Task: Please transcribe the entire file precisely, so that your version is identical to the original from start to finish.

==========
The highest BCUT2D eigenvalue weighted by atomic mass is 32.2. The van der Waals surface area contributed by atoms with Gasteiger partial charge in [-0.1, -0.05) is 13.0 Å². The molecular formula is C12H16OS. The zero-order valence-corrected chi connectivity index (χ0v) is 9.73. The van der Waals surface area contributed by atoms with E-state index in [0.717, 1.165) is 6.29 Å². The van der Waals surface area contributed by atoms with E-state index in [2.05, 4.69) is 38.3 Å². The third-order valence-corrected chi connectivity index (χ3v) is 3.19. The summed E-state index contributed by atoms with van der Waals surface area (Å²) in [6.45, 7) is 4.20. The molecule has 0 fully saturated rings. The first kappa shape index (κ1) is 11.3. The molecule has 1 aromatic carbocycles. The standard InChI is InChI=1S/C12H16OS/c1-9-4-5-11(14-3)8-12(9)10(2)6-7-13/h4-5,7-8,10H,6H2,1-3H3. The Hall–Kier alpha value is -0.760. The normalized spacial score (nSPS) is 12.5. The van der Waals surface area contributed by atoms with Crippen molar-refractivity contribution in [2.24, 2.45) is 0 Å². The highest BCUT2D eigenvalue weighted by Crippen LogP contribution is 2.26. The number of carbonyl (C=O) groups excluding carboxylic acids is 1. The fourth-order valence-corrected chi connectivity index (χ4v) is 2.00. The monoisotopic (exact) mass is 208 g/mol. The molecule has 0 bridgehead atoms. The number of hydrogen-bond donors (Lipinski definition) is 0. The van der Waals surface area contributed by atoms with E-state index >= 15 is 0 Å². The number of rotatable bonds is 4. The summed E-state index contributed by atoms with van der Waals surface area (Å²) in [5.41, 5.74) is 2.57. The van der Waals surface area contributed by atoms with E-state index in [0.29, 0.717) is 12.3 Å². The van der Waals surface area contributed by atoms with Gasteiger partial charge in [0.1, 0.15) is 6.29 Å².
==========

The highest BCUT2D eigenvalue weighted by atomic mass is 32.2. The van der Waals surface area contributed by atoms with Gasteiger partial charge in [-0.1, -0.05) is 13.0 Å². The molecular formula is C12H16OS. The zero-order valence-corrected chi connectivity index (χ0v) is 9.73. The van der Waals surface area contributed by atoms with E-state index in [0.717, 1.165) is 6.29 Å². The van der Waals surface area contributed by atoms with E-state index in [2.05, 4.69) is 38.3 Å². The third-order valence-corrected chi connectivity index (χ3v) is 3.19. The summed E-state index contributed by atoms with van der Waals surface area (Å²) in [6.45, 7) is 4.20. The molecule has 0 fully saturated rings. The first kappa shape index (κ1) is 11.3. The molecule has 1 aromatic carbocycles. The standard InChI is InChI=1S/C12H16OS/c1-9-4-5-11(14-3)8-12(9)10(2)6-7-13/h4-5,7-8,10H,6H2,1-3H3. The Hall–Kier alpha value is -0.760. The normalized spacial score (nSPS) is 12.5. The van der Waals surface area contributed by atoms with Crippen molar-refractivity contribution in [2.24, 2.45) is 0 Å². The highest BCUT2D eigenvalue weighted by Crippen LogP contribution is 2.26. The number of carbonyl (C=O) groups excluding carboxylic acids is 1. The fourth-order valence-corrected chi connectivity index (χ4v) is 2.00. The monoisotopic (exact) mass is 208 g/mol. The molecule has 0 bridgehead atoms. The number of hydrogen-bond donors (Lipinski definition) is 0. The van der Waals surface area contributed by atoms with E-state index >= 15 is 0 Å². The number of rotatable bonds is 4. The summed E-state index contributed by atoms with van der Waals surface area (Å²) in [5.41, 5.74) is 2.57. The van der Waals surface area contributed by atoms with E-state index in [0.29, 0.717) is 12.3 Å². The van der Waals surface area contributed by atoms with Gasteiger partial charge in [0.1, 0.15) is 6.29 Å².